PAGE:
Forget the Rules: You Can Wear a Rush Shirt to a Rush Concert
My original aim in this blog was to document what kind of non-Rush shirts were worn by Rush fans at the band's concert Sunday night.
However, the results were fundamentally uninteresting. Kiss, Iron Maiden on the old guard, and on younger fans, modern proggy acts like Primus and Tool. There also was a young man wearing a Mumford and Sons shirt, but he was the only real anomaly. There should be nothing peculiar about people wearing shirts for other arena rock bands at a concert by an arena rock band, but the case for Rush is different.
At most Rush concerts, such as the one Sunday night, the overwhelming majority of band shirts worn are Rush shirts. This flies in the face of an unwritten code of live music decorum that I will term as the "that guy" rule, in reference to a line from the otherwise unimpressive '90s comedy PCU.
In most music scenes, you should not aspire to be "that guy" (or "that girl" or "that [insert gender-appropriate term here]") who wears the shirt of the band he is going to see. It's redundant. People understand your enthusiasm and interest toward the band because you made it to the show. You don't need the shirt to broadcast that, so you are better off wearing something else if you want to communicate some kind of message to people. This line of thinking does not apply at Rush concerts, not because of any widespread obliviousness to this rule on the part of Rush fans, but because of how Rush exists as a band and a brand.
Rush is its own thing; "that guy" rules don't apply. Though it certainly is true that the band can be classified as prog rock and, therefore, lumped into the same category as Yes and Emerson, Lake, and Palmer, the men of Rush act in a singular and insular manner. The band has been touring without an opening act for over a decade, never does festival appearances, and only recently has come back into the media limelight (pun intended) with appearances on The Colbert Report and in the film I Love You Man.
See more photos in the complete Rush at US Airways slideshow.
When you see Rush, you are seeing a band that exists in a vacuum, that is concerned only with its own history rather than its place in the annals of rock history. Rush has no sense of solidarity with their prog-rock contemporaries like there is with the sense of "brotherhood" in metal and "unity" in hardcore punk. I would not say that they are on another level, but they definitely exist in a different space than most other bands that got big in the '70s, and I think most of their fans understand that. Thus, the musicological conversation of T-shirt semiotics at a Rush concert is limited strictly to Rush, making a shirt for any band other than Rush as meaningless of a marker of musical tastes as just a plain shirt. You can't dress "prog" at a Rush concert in the same way you can dress metal if you go to a metal show by wearing a shirt of some band affiliated with the genre, being careful to avoid being "that guy". If you see Rush as a diehard Rush fan, you have to dress "Rush" and find ways to express yourself within the context of Rush.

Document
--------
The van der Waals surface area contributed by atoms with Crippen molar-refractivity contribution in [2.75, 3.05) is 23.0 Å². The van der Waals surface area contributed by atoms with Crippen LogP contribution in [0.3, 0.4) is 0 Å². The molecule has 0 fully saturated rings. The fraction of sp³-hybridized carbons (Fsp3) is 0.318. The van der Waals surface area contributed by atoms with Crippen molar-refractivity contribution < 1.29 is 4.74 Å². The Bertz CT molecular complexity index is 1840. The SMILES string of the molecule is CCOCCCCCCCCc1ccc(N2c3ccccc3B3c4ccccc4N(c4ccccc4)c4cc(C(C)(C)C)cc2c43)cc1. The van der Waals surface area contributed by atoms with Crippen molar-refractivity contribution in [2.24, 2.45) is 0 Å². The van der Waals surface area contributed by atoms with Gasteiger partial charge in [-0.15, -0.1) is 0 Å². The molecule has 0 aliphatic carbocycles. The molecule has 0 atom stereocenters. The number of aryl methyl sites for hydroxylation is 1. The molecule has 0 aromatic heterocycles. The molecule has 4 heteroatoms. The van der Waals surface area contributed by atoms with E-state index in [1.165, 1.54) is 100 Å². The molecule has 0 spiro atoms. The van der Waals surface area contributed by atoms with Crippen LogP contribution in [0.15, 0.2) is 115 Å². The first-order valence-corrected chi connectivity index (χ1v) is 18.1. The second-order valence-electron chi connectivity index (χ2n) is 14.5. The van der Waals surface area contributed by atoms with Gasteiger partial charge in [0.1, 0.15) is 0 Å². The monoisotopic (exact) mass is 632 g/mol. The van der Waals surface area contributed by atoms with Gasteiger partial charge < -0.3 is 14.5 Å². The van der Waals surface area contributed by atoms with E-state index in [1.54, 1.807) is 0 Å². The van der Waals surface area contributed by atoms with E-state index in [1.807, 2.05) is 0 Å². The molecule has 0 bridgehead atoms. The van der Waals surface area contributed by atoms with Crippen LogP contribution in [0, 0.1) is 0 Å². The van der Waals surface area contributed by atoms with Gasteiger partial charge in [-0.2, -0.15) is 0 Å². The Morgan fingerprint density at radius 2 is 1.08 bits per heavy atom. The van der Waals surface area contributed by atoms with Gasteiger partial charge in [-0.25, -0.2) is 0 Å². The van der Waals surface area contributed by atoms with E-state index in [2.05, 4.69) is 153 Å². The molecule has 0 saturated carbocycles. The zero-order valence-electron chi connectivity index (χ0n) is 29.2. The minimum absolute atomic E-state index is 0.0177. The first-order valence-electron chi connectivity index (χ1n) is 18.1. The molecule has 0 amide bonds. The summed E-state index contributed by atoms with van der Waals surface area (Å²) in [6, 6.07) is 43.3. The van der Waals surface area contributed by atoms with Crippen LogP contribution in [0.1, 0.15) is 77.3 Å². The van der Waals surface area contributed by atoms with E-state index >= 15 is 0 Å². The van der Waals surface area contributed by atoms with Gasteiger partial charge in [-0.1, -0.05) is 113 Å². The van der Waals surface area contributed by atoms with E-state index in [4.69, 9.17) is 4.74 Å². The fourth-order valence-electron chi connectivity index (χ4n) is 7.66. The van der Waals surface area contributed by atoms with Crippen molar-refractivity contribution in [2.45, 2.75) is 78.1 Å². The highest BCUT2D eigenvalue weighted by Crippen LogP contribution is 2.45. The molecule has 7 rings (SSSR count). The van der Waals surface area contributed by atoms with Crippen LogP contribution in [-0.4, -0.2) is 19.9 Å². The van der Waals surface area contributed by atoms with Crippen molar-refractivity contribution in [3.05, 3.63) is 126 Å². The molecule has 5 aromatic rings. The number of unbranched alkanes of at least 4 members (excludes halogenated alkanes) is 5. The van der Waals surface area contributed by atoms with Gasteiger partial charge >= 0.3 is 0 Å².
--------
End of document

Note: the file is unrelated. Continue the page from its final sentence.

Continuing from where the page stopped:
Thankfully, the merch table provides plenty of options for just that. Rush's inventory of clothing merchandise is much more eclectic that of most other bands. Just as the band's sound has changed over the years, so has its aesthetic with the artwork of albums ranging from the sci-fi/fantasy inspired 2112 to the modernist Signals, to their recent steampunk inspired album Clockwork Angels. The band does not even have one consistent logo, as that too usually changes with each album.
What this means is that the shirts for each tour are most likely going to be very different each time, creating a back catalog that is more varied than a band like Iron Maiden, who has one iconic label and a generally unified aesthetic across their career (via Derrick Riggs' cover art). Whether it's new or retro, it usually manages to stay in print somewhere, putting dozens of shirt varieties on the market. On top of this, Rush's merch inventory also extends into non-album inspired styles such as baseball jerseys, as well as 3rd party prints such as a very popular "Got Peart" T-shirt.
When you wear a Rush shirt, it is not only broadcasting your interest in the band, but also your enthusiasm and knowledge for a certain album or period, so a shirt for a divisive album like Power Windows can end up being a conversation starter, while a shirt with the Fly By Night owl on it might be reflective of less nuanced tastes. Like gang colors or those Russian prison tattoos documented in Mark of Cain, every Rush shirt denotes something about it's wearer.
Essentially, Rush is a cult band like the Grateful Dead, but with a much more softcore fanbase. However, Deadheads and Rush fans both occupy spaces where the transgression of certain social boundaries are permitted. For Deadheads, this usually has to do with experimentation with drugs and growing out facial hair. For Rush fans, it is the ability to be "that guy" with impunity.
It might not be that exotic, but a Rush concert is a haven for one of live music's most well-known taboos.
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